Kids 50 years ago almost never drew scientists as women. Now they do almost a third of the time
If you had asked a young child 50 years ago to draw a picture of a scientist, about 99% of the drawings would be of men.
Ask children to do the same drawing today, and close to a third of the pictures would be of women.
This change through the decades was charted in a new study that examined how children develop gender stereotypes in science.
The study, published in the journal Child Development, looked at 78 different studies involving more than 20,000 children, research stretching from 1966 to 2016. It found that children now are increasingly likely to depict a scientist as a woman.
David I. Miller, lead scientist on the study and a PhD candidate in psychology at Northwestern University, told CNN its a reflection of both more women in science and more female scientists being represented in the media and popular culture.
"We're seeing more women earning science degrees and becoming scientists," said Miller, whose research notes that since 1960 the percentage of women employed as a scientists in the US "rose from 28% to 49% in biological science, 8% to 35% in chemistry, and 3% to 11% in physics and astronomy."
But depictions of female scientists in magazines, on TV and in the movies help, too.
Miller cited movies like "Hidden Figures," the story of black female trailblazers at NASA, as an example of pop culture that is reshaping kids' minds on gender norms in science, as well as the increase of images of female scientists in such kids' media as Highlights magazine. Miller said in the 1960s only about 13% of scientists were depicted as women in Highlights. The number today is up to around 44%.
"Children are picking up ideas from what they see," he said.
Things change as children age
Miller and his team spent a large part of their time looking at research from 1966 to 1977 in which 5,000 elementary school students were asked to draw a scientist. Only 28 kids (all girls, Miller pointed out) drew a woman, which worked out to less than 1% of the drawings. The most recent research, which spanned 1985-2016, saw children draw a picture of a female scientist about 28% of the time.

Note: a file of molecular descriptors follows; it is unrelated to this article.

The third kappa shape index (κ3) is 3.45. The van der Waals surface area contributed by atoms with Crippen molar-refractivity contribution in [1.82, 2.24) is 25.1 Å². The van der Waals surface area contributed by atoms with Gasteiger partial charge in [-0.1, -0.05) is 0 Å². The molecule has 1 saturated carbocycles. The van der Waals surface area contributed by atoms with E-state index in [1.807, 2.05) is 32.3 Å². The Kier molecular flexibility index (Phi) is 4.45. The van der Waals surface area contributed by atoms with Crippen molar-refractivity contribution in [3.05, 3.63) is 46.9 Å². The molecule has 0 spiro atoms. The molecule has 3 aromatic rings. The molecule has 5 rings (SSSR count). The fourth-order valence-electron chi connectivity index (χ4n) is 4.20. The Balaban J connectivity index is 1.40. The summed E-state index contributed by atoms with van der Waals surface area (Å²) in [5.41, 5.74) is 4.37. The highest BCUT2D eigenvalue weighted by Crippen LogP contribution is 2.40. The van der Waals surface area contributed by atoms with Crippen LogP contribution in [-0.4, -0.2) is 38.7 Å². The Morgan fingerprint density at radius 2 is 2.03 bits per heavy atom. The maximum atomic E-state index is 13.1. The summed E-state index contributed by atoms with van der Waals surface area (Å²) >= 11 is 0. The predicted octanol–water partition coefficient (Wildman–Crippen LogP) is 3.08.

But things regress slightly as children get older. The research also showed that as children age and reach high school, they become more likely to go back to depicting scientists as men.
"During elementary and middle school, the tendency to draw male scientists increased rapidly with age," the study says. "When children started high school at ages 14-15, they drew more male than female scientists by an average ratio of 4-to1."
Miller explained that while some gender stereotypes emerge "very early, as early as ages 2 or 3," most children just starting kindergarten at age 5 haven't adopted the stereotype of the male scientist because they don't yet have a real frame of reference for what a scientist is.
Seeing female scientists in real life or depicted in pop culture helps shape these young children's views, but those views change as they grow older. There are still more male scientists than female scientists, so that's what these older kids see and that's what's reflected in what older children draw.
"It reflects observations that children see in their environments," Miller said. "It reflects children's growing awareness of cultural norms."
Chicken and the egg
So does this mean there will be more young women pursuing careers in science? Yes, believes Miller, who likened it to a kind of "chicken and the egg" scenario: More women are going into science careers, getting degrees and jobs, partly because they see themselves depicted in pop culture and the media as scientists. And there's more depictions of women as scientists in the media because there are more female scientists.
"The stereotypes about scientists have become less masculine over time," he said.
To get more young women interested in science, Miller said we all need to recognize how crucial the elementary and middle school years are.
"Parents and teachers should be aware that elementary and middle school is a critical period when children are starting to learn stereotypes about scientists," he said. "It important that students are exposed to diversified examples of scientists."